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How Do Issues Get On The Municipal Council Table?

The following post is an excerpt from the online pilot’s discussion boards.
Posts have been edited for length and for clarity, with permission from their authors.

How do Issues get on the Municipal Council Table?

by Caroline Andrew

There are lots of ways citizens can influence what issues get on the table. Groups of citizens can get together around an issue and then go and see their Councillor – or several councillors. These meetings have to be well prepared – what information are you bringing (brief and to the point), why should that Councillor be interested (this needs the group to do their homework on the councillor – their interests, the make-up of their ward), and what action do you want the councillor to do (find information on city plans, vote on a motion coming to council, etc.) Want to learn how to acquire immediately? Participate in with all the casino spiele kostenlos ohne anmeldung spielen proper now. You will find a ton of money in addition to fun!

But you need to be persistent and also to realize that lots of people are bringing lots of issues – can you join forces with other groups? Can you get to the media? Can you have a meeting with someone from City staff to better understand the City’s reasons for their position. This does not mean you change your point of view but it means you have to think of ways of bringing in new information or new perspectives -and be persistent – making sure that you always explain why the issue is so important and to whom.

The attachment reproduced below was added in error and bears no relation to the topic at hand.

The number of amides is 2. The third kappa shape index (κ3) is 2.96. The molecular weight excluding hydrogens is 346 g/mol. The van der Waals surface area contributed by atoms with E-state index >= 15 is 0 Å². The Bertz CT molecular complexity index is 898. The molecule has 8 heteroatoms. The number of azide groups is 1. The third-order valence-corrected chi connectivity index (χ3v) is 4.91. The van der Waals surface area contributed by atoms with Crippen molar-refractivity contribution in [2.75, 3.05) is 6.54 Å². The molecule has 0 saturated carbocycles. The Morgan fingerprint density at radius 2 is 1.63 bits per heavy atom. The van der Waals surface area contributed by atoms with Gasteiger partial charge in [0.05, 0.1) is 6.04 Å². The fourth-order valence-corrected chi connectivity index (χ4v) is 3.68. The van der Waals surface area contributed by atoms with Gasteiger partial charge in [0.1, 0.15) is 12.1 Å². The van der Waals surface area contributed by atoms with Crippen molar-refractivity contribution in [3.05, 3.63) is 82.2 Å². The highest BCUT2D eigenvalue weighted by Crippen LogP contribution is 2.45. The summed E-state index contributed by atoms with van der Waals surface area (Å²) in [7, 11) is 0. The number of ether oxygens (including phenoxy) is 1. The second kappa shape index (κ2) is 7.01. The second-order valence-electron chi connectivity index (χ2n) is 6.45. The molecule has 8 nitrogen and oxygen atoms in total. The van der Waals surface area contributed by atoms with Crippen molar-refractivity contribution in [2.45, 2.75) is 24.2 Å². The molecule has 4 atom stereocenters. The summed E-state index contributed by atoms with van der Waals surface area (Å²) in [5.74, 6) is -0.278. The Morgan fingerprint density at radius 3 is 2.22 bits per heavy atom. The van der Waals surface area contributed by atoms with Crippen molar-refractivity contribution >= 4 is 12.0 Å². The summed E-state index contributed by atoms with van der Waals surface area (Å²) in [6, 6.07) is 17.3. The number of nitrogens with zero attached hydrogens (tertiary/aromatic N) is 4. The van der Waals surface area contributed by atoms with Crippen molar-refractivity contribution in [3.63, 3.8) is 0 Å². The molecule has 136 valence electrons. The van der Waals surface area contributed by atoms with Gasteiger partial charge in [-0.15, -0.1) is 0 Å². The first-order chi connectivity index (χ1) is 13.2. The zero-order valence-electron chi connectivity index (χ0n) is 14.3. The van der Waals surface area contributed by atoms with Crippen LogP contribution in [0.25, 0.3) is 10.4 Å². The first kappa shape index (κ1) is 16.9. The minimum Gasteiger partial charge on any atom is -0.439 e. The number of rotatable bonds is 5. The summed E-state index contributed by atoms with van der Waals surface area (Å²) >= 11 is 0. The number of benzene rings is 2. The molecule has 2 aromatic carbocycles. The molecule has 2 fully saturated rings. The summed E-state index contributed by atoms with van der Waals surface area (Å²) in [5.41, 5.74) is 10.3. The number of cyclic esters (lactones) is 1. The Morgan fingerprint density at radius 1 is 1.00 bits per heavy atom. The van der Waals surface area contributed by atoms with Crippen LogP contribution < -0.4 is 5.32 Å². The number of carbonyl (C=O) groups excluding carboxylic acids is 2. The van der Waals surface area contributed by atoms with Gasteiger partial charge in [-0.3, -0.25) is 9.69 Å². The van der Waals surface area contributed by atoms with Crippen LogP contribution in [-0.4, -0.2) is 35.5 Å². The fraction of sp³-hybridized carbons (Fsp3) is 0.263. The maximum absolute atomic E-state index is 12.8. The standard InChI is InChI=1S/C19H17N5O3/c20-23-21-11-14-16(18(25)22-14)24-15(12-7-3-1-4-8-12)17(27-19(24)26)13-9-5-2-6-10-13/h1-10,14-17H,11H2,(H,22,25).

by Christine Aubry

Given that groups need to be well organized, very literate (to do research, write briefs, make presentations, etc) and very vocal and persistent, I can see how marginalized populations are disadvantaged and their concerns and problems would go unnoticed. Should the city not have a certain responsibility to make it easier for citizens to bring forward their concerns, rather than expect they will come to the city?

Do you have anything to add to this conversation? Comment below!

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  • One of the interesting innovations is that there is an “open mike” period at the Agriculture and Rural Affairs Committee. This is an opportunity for a resident to raise an issue at a Standing Committee rather than being limited to the agenda items established for the commitee. Apparently this innovation works well in that committee but it has been adopted in no other committee. We should ask why a successful experiment for the rural area is not applicable for 90% of the city’s population.

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